Religion: A discipline that introduces students to the major sacred traditions of the world and demands that they go beyond small talk. Although religion was an important part of the curriculum in the first years of the college, it did not earn departmental status until 1969, despite dire prophecies from some quarters that the establishment of a department at Reed portended a disaster of biblical proportions. The apocalypse failed to materialize, however, and the department has flourished. Intriguing courses have included Classical Mythology; Egyptian Christianity; Women in Buddhism; The Qur’an; Early Chinese Cosmology and Its Ritual Response; Deep Time and Biblical Narrative; and Christian Philosophers, Poets, Historians, Magicians, and Burners of Books. Influential profs (q.v.) have included Dan Deegan [1957–69], Simon Parker [1968–75], John Staten [1969–76], John Kenney [1980–95], William Long [1982–89], Edwin Gerow [1985–96], Steve Wasserstrom [1987–], Michael Foat ’86 [1996–], Ken Brashier [1998–], and Kambiz GhaneaBassiri [2002–].

Renn Fayre: Annual bash held after theses are submitted. Organized and named by Linda G. Howard ’70 [trustee 1988–] in 1968 as the First Annual Reed College Renaissance Faire, Renn Fayre has evolved far beyond its roots to include spectacles such as bug-eating contests, parachute jumps, fireworks, water slides, and glo opera. Still, some medieval flavor persists: Renn Fayre still features a human chess game and jousting (admittedly on bicycles).

Rosenblum, Victor [prez 1968–70]: A passionate teacher, lawyer, and political scientist, Rosenblum arrived from Northwestern University with a plan to strengthen the humanities but was quickly sucked into a raging controversy over whether Reed should establish a program in black studies (q.v.). Soon after he arrived, student protestors blockaded themselves in Eliot Hall. Rosenblum was caught between the demands of students and the misgivings of senior faculty who had lived through the Stanley Moore affair (q.v.). The faculty eventually approved black studies, but student dissatisfaction remained strong. In December 1969, approximately 100 students went on a tuition strike over tenure and curriculum issues. Somehow Rosenblum managed to persuade about 60 to come back, but meanwhile many other smoldering issues had burst into flames: a chronic shortage of money; a bitter debate over “relevance” in the curriculum; changing cultural mores; and sex, drugs, and rock ’n’ roll generally made Reed a difficult place to govern. After Reed, Rosenblum returned to Northwestern, where he earned numerous teaching awards.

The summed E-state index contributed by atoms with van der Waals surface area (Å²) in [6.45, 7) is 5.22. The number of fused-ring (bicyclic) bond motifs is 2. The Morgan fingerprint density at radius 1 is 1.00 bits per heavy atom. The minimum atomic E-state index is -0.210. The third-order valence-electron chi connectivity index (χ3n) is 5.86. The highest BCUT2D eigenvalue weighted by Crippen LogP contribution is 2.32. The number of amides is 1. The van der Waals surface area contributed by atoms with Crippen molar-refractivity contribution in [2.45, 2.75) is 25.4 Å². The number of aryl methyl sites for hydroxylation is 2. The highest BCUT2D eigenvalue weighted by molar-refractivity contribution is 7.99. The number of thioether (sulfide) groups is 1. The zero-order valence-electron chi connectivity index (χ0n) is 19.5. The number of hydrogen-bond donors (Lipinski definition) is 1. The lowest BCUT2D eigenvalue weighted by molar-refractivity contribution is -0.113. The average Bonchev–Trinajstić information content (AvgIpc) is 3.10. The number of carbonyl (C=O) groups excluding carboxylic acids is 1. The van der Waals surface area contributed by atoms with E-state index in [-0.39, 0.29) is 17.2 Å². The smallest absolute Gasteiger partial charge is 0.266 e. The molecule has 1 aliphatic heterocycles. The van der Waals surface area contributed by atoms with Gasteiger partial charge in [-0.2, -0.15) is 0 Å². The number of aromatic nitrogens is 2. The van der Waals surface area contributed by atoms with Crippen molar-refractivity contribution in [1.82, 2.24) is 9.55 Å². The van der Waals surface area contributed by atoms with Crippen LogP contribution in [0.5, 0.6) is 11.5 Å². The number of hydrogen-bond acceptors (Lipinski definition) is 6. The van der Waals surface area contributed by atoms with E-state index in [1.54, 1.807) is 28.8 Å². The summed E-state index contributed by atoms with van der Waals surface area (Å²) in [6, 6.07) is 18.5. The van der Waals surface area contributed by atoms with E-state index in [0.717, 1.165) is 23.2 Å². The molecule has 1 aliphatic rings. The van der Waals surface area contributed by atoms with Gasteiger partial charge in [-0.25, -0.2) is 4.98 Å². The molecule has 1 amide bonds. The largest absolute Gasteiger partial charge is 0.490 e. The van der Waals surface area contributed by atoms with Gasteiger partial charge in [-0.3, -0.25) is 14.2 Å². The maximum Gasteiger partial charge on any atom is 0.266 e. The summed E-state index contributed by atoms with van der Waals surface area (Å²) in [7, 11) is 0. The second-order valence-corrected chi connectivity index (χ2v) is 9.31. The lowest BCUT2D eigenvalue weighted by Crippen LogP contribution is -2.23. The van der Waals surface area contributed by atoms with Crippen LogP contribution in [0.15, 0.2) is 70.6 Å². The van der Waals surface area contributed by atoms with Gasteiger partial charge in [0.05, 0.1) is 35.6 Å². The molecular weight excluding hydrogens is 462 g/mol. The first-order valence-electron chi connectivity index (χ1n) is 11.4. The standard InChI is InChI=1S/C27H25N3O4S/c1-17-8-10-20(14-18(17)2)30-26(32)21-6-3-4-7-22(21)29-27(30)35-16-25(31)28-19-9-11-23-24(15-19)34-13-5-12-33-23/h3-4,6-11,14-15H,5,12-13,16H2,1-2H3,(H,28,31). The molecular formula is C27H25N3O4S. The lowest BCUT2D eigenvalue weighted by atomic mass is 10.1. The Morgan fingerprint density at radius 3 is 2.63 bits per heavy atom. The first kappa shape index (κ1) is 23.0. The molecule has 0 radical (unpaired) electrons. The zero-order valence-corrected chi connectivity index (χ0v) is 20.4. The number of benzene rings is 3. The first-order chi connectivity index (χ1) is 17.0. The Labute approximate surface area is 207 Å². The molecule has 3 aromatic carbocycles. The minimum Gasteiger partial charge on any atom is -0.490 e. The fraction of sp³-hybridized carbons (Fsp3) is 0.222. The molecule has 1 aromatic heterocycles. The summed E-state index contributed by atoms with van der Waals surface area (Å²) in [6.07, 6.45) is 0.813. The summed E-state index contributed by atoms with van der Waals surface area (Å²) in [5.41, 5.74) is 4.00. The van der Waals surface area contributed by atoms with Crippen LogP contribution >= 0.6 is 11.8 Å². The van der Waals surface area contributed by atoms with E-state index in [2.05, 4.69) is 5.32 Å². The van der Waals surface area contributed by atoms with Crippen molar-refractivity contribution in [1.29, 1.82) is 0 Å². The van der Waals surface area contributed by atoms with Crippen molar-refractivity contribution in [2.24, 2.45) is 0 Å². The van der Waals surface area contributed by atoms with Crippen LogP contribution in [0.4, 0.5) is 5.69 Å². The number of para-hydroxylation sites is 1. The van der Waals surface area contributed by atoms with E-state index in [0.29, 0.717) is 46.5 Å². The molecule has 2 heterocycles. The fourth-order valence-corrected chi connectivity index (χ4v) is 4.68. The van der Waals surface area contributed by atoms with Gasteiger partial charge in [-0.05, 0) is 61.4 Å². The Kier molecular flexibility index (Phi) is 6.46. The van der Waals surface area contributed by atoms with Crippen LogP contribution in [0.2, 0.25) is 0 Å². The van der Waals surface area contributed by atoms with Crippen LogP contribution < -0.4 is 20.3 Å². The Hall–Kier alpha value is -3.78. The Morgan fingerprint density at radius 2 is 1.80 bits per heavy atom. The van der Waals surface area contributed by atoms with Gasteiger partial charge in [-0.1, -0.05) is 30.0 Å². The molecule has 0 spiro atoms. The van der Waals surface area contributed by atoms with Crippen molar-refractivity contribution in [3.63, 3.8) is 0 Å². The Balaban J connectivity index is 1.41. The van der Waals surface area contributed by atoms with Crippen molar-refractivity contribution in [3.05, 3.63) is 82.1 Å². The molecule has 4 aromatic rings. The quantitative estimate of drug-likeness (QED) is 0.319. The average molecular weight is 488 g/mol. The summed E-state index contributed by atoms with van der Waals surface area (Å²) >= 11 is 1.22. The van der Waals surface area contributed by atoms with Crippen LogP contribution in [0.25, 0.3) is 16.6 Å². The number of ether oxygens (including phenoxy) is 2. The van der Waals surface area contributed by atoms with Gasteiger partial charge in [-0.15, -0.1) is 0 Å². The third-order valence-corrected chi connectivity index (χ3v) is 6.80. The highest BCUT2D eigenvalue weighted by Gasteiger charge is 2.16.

Rugby: A game played by men (and women) with odd-shaped balls. First known games at Reed took place in 1974; early players were refugees from the crew team. The sport has flourished ever since (though we’re not sure why). In particular, the women’s team, sometimes known as the Badass Sparkle Princesses, has produced several outstanding national players.